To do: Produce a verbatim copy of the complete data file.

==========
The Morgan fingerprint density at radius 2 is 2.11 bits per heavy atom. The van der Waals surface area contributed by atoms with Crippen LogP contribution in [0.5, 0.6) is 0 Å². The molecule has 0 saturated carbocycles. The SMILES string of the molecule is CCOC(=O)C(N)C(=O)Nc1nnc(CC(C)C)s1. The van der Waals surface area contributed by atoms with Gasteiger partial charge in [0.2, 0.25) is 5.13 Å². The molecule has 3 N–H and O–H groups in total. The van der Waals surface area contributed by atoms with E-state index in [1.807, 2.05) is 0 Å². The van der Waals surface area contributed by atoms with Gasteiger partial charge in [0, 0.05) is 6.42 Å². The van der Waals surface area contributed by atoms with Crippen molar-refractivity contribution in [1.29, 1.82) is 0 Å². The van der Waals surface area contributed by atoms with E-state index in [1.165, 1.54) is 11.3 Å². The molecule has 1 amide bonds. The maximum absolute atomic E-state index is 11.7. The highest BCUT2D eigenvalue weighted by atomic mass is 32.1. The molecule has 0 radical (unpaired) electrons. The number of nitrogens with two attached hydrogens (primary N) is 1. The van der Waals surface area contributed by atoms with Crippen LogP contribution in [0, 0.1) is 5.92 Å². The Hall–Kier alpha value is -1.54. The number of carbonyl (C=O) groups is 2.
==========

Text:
The Morgan fingerprint density at radius 2 is 2.11 bits per heavy atom. The van der Waals surface area contributed by atoms with Crippen LogP contribution in [0.5, 0.6) is 0 Å². The molecule has 0 saturated carbocycles. The SMILES string of the molecule is CCOC(=O)C(N)C(=O)Nc1nnc(CC(C)C)s1. The van der Waals surface area contributed by atoms with Gasteiger partial charge in [0.2, 0.25) is 5.13 Å². The molecule has 3 N–H and O–H groups in total. The van der Waals surface area contributed by atoms with E-state index in [1.807, 2.05) is 0 Å². The van der Waals surface area contributed by atoms with Gasteiger partial charge in [0, 0.05) is 6.42 Å². The van der Waals surface area contributed by atoms with Crippen molar-refractivity contribution in [1.29, 1.82) is 0 Å². The van der Waals surface area contributed by atoms with E-state index in [1.165, 1.54) is 11.3 Å². The molecule has 1 amide bonds. The maximum absolute atomic E-state index is 11.7. The highest BCUT2D eigenvalue weighted by atomic mass is 32.1. The molecule has 0 radical (unpaired) electrons. The number of nitrogens with two attached hydrogens (primary N) is 1. The van der Waals surface area contributed by atoms with Crippen LogP contribution in [0, 0.1) is 5.92 Å². The Hall–Kier alpha value is -1.54. The number of carbonyl (C=O) groups is 2.